As soon as the cards are dealt, a player’s eyes will often become bigger – an indication he was dealt something he liked. For instance, when seated at the Texas Hold’em table, a player gets, say, a pair of kings, he or she is happy, to say the least. Unsurprisingly, to disguise their emotions, they will want to look impassive or even upset. However, unconsciously – and thus uncontrollably – the happy feeling is immediately accompanied by a retraction of eyelids, and often dilation of pupils.
- Change in how the player breathes
Paying attention to the respiratory rate of your opponent usually constitutes a worthwhile tell. If you observe shallow respiration, or an intention to stifle noisy breathing, a person who does it is most likely to be sitting on a poor hand.
- Wiggling feet
One of the most reliable pokers tells is extracted from observation of moving feet. Usually, whenever people want to tell a lie, they are more likely to be aware of their faces and upper parts of their bodies rather than their lower limbs. It, therefore, makes sense to pay attention to a player whose feet show a notable activity. In fact, the tale in question may be a sign of either a decent or a poor hand.
To be specific, the calm upper body and tapping feet are suggestive of a strong hand. How so? A player is itchy to grab their winnings and the moving feet cannot help but betray their excitement. On the other hand, if a player sits on a weak hand, they tend to maintain a blatantly solid upper body, while their nervousness finds its way out through their feet.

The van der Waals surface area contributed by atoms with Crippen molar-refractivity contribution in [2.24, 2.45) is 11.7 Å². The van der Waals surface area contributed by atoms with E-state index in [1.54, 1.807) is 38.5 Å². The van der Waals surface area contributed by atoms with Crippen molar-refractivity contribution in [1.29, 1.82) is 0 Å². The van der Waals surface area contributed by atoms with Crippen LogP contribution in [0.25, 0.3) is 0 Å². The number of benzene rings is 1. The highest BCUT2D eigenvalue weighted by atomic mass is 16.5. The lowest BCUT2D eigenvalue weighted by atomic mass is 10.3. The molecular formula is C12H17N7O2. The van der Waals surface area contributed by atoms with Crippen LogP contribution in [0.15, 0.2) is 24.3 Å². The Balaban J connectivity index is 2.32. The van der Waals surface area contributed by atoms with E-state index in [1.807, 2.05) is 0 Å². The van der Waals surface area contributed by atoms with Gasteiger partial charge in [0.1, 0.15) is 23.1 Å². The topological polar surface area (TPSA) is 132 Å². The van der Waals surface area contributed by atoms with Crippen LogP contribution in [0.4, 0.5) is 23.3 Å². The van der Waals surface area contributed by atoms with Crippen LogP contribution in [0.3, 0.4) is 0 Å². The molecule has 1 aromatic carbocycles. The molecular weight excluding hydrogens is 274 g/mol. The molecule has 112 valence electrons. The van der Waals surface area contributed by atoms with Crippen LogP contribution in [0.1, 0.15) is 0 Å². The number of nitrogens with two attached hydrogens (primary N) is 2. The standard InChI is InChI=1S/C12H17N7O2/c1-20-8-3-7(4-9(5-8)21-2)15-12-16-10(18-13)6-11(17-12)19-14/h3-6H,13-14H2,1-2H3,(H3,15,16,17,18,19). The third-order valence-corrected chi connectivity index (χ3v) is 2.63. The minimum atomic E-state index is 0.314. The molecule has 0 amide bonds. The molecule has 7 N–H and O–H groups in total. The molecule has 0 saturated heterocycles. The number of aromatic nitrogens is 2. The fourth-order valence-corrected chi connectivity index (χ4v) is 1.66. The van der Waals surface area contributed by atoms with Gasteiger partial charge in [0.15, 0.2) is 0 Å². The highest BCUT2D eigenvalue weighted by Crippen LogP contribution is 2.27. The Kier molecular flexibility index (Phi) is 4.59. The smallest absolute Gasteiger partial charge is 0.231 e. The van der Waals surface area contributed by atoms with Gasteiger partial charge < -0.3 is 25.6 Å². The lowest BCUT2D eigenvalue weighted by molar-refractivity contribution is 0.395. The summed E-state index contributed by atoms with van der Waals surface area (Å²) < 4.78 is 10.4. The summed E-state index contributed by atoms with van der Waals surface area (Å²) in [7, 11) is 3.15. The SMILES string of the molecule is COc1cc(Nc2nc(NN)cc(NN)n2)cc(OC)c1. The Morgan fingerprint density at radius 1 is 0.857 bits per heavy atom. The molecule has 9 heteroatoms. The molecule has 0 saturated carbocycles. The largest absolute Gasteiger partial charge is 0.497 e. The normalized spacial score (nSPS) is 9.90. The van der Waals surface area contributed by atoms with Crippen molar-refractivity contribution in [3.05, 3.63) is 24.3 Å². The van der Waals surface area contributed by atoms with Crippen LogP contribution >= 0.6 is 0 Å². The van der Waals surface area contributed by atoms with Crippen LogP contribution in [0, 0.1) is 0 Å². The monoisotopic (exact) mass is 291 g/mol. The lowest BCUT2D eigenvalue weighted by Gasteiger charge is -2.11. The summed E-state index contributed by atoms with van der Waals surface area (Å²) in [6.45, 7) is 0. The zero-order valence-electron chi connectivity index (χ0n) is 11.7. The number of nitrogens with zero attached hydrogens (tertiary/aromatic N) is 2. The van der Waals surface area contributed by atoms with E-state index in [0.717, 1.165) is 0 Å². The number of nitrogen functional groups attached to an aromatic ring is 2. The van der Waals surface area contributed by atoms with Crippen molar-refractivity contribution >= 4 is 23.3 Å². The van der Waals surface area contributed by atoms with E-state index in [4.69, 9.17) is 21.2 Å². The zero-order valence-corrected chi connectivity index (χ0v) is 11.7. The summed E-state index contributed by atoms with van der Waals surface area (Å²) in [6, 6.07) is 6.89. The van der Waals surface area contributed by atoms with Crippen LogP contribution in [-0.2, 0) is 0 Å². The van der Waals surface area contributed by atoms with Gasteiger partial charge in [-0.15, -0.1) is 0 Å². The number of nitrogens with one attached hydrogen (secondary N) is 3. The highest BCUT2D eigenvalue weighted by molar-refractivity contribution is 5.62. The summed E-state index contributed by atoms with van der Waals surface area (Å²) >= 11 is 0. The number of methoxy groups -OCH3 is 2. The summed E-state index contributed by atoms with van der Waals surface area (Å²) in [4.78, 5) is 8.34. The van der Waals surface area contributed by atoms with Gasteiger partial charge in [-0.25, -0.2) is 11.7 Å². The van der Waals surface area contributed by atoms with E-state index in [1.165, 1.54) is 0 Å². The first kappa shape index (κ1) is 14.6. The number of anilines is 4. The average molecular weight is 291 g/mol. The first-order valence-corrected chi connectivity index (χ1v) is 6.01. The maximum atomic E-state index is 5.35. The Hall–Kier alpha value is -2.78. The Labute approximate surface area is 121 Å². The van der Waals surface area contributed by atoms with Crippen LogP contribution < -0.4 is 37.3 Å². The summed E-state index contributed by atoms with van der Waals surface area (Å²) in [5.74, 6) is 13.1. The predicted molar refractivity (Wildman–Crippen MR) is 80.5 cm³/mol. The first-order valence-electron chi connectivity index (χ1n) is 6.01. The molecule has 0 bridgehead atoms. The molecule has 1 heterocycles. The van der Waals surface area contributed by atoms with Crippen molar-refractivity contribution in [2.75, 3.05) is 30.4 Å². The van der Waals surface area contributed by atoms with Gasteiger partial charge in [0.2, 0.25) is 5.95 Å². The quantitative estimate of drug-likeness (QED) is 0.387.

Conclusive valuable advice
Another valuable piece of advice from WildTornado! To understand whether, and to what extent, a player’s behavior changes, first of all, you need to get a baseline of how they behave before they play. In other words, you need to get some knowledge of their natural behavior.
Some of the cues to look at include how they behave when they are not in a hand: are they outgoing or shy, talkative or quieter, is their posture closed off or quite opened? This baseline will enable you to have an understanding of how they subsequently deviate from their more or less natural demeanor while in the thick of the game.
As we conclude this post, we would like to insist that reading body language is hardly an exact art. It’s a skill that’s acquired after practicing it on real players seated at the poker table. You need to register your opponents’ behavior on different stages of a game, interpret it, observe patterns, deviations from patterns. Naturally, the more you play and observe, the better you become in reading skills. Practice makes perfect as they say!
There is one last thing we would like to mention as both your motivation and compelling evidence of how crucial it is to master the art of tells. We are talking about an unprecedented success of a flat-out poker amateur who took the PCA National Championship by storm grabbing her first-place winning prize! Actually, we wrote about Maria Konnikova’s story in our earlier post of August 3. There, we specified her holding a Ph.D. in Psychology. Could you guess what it means? Right, it means reading people is second nature to her. A coincidence? In all honesty, we don’t think so! We find it a great motivation to start playing the man, not the cards!
Now as your skills arsenal has widened up with the poker tells knowledge, it’s time to put it into practice and make sure they will not pull a fast one on you!
Soon we’ll fill you in on more poker tricks and other exciting information. So stay tuned!
Play skillfully with luck on your side, and most importantly enjoy!